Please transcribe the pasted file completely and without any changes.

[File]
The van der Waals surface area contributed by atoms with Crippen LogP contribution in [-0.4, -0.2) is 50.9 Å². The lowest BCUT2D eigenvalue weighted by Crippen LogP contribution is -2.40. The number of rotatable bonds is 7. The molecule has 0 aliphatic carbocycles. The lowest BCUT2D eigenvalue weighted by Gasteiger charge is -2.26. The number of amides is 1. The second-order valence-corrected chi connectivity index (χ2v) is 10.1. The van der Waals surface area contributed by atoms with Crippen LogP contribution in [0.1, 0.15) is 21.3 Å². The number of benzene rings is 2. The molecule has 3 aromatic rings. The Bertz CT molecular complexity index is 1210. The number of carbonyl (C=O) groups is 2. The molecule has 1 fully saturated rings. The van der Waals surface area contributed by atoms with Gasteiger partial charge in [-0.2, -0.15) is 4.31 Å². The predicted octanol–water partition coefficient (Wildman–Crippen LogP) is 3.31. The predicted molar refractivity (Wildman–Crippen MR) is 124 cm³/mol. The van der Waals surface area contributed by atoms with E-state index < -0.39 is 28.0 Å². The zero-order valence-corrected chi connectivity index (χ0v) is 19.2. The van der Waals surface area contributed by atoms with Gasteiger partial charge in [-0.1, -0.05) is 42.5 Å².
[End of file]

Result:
The van der Waals surface area contributed by atoms with Crippen LogP contribution in [-0.4, -0.2) is 50.9 Å². The lowest BCUT2D eigenvalue weighted by Crippen LogP contribution is -2.40. The number of rotatable bonds is 7. The molecule has 0 aliphatic carbocycles. The lowest BCUT2D eigenvalue weighted by Gasteiger charge is -2.26. The number of amides is 1. The second-order valence-corrected chi connectivity index (χ2v) is 10.1. The van der Waals surface area contributed by atoms with Crippen LogP contribution in [0.1, 0.15) is 21.3 Å². The number of benzene rings is 2. The molecule has 3 aromatic rings. The Bertz CT molecular complexity index is 1210. The number of carbonyl (C=O) groups is 2. The molecule has 1 fully saturated rings. The van der Waals surface area contributed by atoms with Gasteiger partial charge in [-0.2, -0.15) is 4.31 Å². The predicted octanol–water partition coefficient (Wildman–Crippen LogP) is 3.31. The predicted molar refractivity (Wildman–Crippen MR) is 124 cm³/mol. The van der Waals surface area contributed by atoms with E-state index < -0.39 is 28.0 Å². The zero-order valence-corrected chi connectivity index (χ0v) is 19.2. The van der Waals surface area contributed by atoms with Gasteiger partial charge in [-0.1, -0.05) is 42.5 Å².